Monday, January 30, 2012

Trying to make sense of the NLRB’s lastest social media missive? Good luck!

I’ve now had a few days to digest the NLRB’s latest foray into regulating social media in the workplace. I can sum up the NLRB’s report in three words: What a mess.

In a mere 35 pages, the NLRB appears to have ripped the guts out of the ability of employers to regulate any kind of online communications between employees. The NLRB found the following facially neutral, boilerplate policies to be unlawful restraints of employees’ rights to engage in protected concerted activities:

  • A provision in a social media policy which provided that employees should generally avoid identifying themselves as the Employer’s employees unless discussing terms and conditions of employment in an appropriate manner.
  • Work rules that simply prohibited “disrespectful conduct” and “inappropriate conversations.”
  • A social media policy that prohibited employees from using social media to engage in unprofessional communication that could negatively impact the employer’s reputation or interfere with its mission or unprofessional/inappropriate communication regarding members of its community.
  • A communications systems policy that prohibited employees from disclosing or communicating information of a confidential, sensitive, or non-public information concerning the company on or through company property to anyone outside the company without prior approval of senior management or the law department.
  • A communications systems policy that prohibited use of the company’s name or service marks outside the course of business without prior approval of the law department.
  • A communications systems policy which required that social networking site communications be made in an honest, professional, and appropriate manner, without defamatory or inflammatory comments.
  • A communications systems policy which required that employees state as part of posts on social media sites that their opinions are their own and not their employer’s.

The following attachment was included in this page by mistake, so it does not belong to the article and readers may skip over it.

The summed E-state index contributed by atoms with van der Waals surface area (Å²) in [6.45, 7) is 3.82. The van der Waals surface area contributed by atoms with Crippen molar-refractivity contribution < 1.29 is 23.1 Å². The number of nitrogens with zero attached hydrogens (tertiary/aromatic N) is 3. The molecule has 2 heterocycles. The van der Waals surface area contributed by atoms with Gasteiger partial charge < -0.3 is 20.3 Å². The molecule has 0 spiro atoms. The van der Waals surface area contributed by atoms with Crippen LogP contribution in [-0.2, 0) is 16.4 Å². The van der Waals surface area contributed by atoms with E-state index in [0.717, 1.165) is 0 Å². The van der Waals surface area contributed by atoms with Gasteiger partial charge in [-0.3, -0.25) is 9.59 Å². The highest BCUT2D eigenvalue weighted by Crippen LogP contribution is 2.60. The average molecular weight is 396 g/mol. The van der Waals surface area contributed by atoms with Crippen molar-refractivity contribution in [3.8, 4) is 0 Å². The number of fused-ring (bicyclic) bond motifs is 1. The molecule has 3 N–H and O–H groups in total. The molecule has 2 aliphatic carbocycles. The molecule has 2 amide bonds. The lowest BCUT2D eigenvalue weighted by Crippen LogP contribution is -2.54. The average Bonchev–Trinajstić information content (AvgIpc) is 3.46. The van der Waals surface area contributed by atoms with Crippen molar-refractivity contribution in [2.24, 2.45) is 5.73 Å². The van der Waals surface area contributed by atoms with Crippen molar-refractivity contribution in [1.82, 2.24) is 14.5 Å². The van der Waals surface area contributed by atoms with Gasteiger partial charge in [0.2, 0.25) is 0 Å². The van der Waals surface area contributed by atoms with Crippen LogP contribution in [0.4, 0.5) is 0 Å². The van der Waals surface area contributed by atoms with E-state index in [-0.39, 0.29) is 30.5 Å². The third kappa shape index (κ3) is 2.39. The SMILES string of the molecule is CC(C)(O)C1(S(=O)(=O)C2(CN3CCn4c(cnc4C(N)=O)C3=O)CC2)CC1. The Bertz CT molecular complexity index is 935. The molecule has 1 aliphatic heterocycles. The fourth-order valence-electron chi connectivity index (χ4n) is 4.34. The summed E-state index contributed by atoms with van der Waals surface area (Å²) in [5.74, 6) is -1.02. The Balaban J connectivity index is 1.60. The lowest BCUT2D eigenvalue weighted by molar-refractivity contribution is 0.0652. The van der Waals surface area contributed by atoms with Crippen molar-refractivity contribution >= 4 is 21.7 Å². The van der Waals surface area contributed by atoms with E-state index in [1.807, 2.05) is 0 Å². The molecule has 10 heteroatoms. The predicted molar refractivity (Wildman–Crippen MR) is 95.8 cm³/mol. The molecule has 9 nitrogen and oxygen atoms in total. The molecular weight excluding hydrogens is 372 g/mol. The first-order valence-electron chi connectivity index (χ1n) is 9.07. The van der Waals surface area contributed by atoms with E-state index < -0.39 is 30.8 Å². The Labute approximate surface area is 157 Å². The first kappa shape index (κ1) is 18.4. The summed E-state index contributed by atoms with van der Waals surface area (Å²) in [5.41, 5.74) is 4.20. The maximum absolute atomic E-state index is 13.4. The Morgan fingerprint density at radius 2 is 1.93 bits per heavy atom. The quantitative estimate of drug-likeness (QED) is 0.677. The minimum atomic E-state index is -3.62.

• A social media policy that prohibited discriminatory, defamatory, or harassing web entries about specific employees, work environment, or work-related issues on social media sites. 
Some believe employers can save themselves from the NLRB’s wrath simply by carving out section 7 rights from any social media policy. No so fast, says the NLRB. In one case, the NLRB even took issue with a “savings clause” in which the employer expressly told its employees that it would not interpret or apply its policy “to interfere with employee rights to self-organize, form, join, or assist labor organizations, to bargain collectively through representatives of their choosing, or to engage in other concerted activities for the purpose of collective bargaining or other mutual aid or protection, or to refrain from engaging in such activities.”

What policy did the NLRB conclude was lawful? A policy that limited its reach to social media posts that were “vulgar, obscene, threatening, intimidating, harassing, or a violation of the Employer’s workplace policies against discrimination, harassment, or hostility on account of age, race, religion, sex, ethnicity, nationality, disability, or other protected class, status, or characteristic.”

What are the four takeaways for employers from this fiasco?

  1. I’m not sure anyone at the NLRB actually uses social media. If they had any real-world knowledge about the topic on which they are opining, the report would read a whole lot differently.
  2. If these boilerplate, facially neutral, communications policies cannot withstand scrutiny, I would venture to bet that 99% of all employers in this country have policies that the NLRB would strike down if challenged. 
  3. If communications that would otherwise violate Title VII are the only types of workplace communications that employees can lawfully regulate, businesses might have to concede that they are very limited in their ability to regulate employees’ online conversations (at least until federal courts begin to weigh in on these issues and rein in the NLRB).
  4. Businesses that try to implement a workplace social media policy, or discipline employees for their online activities, without first consulting with counsel are asking for trouble with the NLRB.